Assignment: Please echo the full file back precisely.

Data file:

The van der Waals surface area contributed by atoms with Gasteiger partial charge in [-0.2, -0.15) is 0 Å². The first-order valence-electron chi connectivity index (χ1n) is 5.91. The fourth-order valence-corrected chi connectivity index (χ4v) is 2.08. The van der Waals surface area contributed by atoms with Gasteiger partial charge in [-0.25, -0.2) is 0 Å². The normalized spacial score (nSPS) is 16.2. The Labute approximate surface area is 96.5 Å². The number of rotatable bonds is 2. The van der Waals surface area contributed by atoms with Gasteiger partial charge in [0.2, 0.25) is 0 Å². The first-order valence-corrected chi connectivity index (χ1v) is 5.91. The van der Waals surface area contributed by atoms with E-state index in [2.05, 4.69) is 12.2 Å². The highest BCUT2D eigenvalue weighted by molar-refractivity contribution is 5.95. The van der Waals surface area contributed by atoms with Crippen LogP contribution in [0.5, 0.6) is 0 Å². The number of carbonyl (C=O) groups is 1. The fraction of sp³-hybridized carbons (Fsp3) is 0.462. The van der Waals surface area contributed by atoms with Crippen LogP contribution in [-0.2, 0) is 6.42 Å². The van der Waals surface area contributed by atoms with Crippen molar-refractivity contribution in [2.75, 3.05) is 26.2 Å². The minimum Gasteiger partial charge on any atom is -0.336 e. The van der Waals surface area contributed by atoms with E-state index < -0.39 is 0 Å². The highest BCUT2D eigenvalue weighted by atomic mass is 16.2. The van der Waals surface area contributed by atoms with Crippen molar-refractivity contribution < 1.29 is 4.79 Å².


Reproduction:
The van der Waals surface area contributed by atoms with Gasteiger partial charge in [-0.2, -0.15) is 0 Å². The first-order valence-electron chi connectivity index (χ1n) is 5.91. The fourth-order valence-corrected chi connectivity index (χ4v) is 2.08. The van der Waals surface area contributed by atoms with Gasteiger partial charge in [-0.25, -0.2) is 0 Å². The normalized spacial score (nSPS) is 16.2. The Labute approximate surface area is 96.5 Å². The number of rotatable bonds is 2. The van der Waals surface area contributed by atoms with Gasteiger partial charge in [0.2, 0.25) is 0 Å². The first-order valence-corrected chi connectivity index (χ1v) is 5.91. The van der Waals surface area contributed by atoms with E-state index in [2.05, 4.69) is 12.2 Å². The highest BCUT2D eigenvalue weighted by molar-refractivity contribution is 5.95. The van der Waals surface area contributed by atoms with Crippen LogP contribution in [0.5, 0.6) is 0 Å². The number of carbonyl (C=O) groups is 1. The fraction of sp³-hybridized carbons (Fsp3) is 0.462. The van der Waals surface area contributed by atoms with Crippen LogP contribution in [-0.2, 0) is 6.42 Å². The van der Waals surface area contributed by atoms with Crippen molar-refractivity contribution in [2.75, 3.05) is 26.2 Å². The minimum Gasteiger partial charge on any atom is -0.336 e. The van der Waals surface area contributed by atoms with E-state index < -0.39 is 0 Å². The highest BCUT2D eigenvalue weighted by atomic mass is 16.2. The van der Waals surface area contributed by atoms with Crippen molar-refractivity contribution < 1.29 is 4.79 Å².